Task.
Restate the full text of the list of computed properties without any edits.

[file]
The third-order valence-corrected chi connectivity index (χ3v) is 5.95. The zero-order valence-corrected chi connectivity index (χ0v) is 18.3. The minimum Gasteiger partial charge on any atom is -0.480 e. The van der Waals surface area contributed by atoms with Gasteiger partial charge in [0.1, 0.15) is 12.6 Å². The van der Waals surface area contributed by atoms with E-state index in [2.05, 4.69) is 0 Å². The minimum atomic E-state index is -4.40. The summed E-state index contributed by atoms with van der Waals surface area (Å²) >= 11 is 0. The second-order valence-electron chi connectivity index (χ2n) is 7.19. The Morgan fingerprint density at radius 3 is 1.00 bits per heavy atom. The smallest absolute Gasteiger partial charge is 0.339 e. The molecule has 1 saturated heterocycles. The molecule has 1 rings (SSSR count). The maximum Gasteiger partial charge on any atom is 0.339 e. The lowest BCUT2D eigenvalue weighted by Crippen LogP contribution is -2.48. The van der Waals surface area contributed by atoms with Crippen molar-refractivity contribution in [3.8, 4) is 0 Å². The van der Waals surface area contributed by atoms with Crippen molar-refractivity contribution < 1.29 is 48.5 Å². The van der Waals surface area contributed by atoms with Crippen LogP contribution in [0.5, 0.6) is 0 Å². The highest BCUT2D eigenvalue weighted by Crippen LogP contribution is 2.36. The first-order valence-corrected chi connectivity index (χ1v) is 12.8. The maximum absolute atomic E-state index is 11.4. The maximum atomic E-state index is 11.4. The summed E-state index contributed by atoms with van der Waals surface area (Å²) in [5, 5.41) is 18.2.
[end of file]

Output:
The third-order valence-corrected chi connectivity index (χ3v) is 5.95. The zero-order valence-corrected chi connectivity index (χ0v) is 18.3. The minimum Gasteiger partial charge on any atom is -0.480 e. The van der Waals surface area contributed by atoms with Gasteiger partial charge in [0.1, 0.15) is 12.6 Å². The van der Waals surface area contributed by atoms with E-state index in [2.05, 4.69) is 0 Å². The minimum atomic E-state index is -4.40. The summed E-state index contributed by atoms with van der Waals surface area (Å²) >= 11 is 0. The second-order valence-electron chi connectivity index (χ2n) is 7.19. The Morgan fingerprint density at radius 3 is 1.00 bits per heavy atom. The smallest absolute Gasteiger partial charge is 0.339 e. The molecule has 1 saturated heterocycles. The molecule has 1 rings (SSSR count). The maximum Gasteiger partial charge on any atom is 0.339 e. The lowest BCUT2D eigenvalue weighted by Crippen LogP contribution is -2.48. The van der Waals surface area contributed by atoms with Crippen molar-refractivity contribution in [3.8, 4) is 0 Å². The van der Waals surface area contributed by atoms with Crippen molar-refractivity contribution < 1.29 is 48.5 Å². The van der Waals surface area contributed by atoms with Crippen LogP contribution in [0.5, 0.6) is 0 Å². The highest BCUT2D eigenvalue weighted by Crippen LogP contribution is 2.36. The first-order valence-corrected chi connectivity index (χ1v) is 12.8. The maximum absolute atomic E-state index is 11.4. The maximum atomic E-state index is 11.4. The summed E-state index contributed by atoms with van der Waals surface area (Å²) in [5, 5.41) is 18.2.